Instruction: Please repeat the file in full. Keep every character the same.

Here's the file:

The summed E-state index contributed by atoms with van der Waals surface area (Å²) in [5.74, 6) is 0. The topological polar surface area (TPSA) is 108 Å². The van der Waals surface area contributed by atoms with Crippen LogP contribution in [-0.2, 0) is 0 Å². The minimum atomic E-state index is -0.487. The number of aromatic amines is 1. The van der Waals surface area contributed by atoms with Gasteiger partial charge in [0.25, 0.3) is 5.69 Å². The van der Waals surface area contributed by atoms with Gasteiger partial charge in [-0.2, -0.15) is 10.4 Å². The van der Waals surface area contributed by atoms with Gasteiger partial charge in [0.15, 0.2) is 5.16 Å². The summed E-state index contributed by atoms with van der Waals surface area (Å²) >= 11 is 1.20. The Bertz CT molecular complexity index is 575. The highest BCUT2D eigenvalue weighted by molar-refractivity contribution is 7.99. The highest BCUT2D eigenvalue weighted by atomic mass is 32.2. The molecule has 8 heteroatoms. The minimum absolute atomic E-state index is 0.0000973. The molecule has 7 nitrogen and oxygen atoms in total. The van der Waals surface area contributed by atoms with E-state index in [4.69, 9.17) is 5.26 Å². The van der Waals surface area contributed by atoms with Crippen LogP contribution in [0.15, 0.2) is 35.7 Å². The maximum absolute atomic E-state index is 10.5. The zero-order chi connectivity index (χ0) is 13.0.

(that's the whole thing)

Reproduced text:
The summed E-state index contributed by atoms with van der Waals surface area (Å²) in [5.74, 6) is 0. The topological polar surface area (TPSA) is 108 Å². The van der Waals surface area contributed by atoms with Crippen LogP contribution in [-0.2, 0) is 0 Å². The minimum atomic E-state index is -0.487. The number of aromatic amines is 1. The van der Waals surface area contributed by atoms with Gasteiger partial charge in [0.25, 0.3) is 5.69 Å². The van der Waals surface area contributed by atoms with Gasteiger partial charge in [-0.2, -0.15) is 10.4 Å². The van der Waals surface area contributed by atoms with Gasteiger partial charge in [0.15, 0.2) is 5.16 Å². The summed E-state index contributed by atoms with van der Waals surface area (Å²) >= 11 is 1.20. The Bertz CT molecular complexity index is 575. The highest BCUT2D eigenvalue weighted by molar-refractivity contribution is 7.99. The highest BCUT2D eigenvalue weighted by atomic mass is 32.2. The molecule has 8 heteroatoms. The minimum absolute atomic E-state index is 0.0000973. The molecule has 7 nitrogen and oxygen atoms in total. The van der Waals surface area contributed by atoms with E-state index in [4.69, 9.17) is 5.26 Å². The van der Waals surface area contributed by atoms with Crippen LogP contribution in [0.15, 0.2) is 35.7 Å². The maximum absolute atomic E-state index is 10.5. The zero-order chi connectivity index (χ0) is 13.0.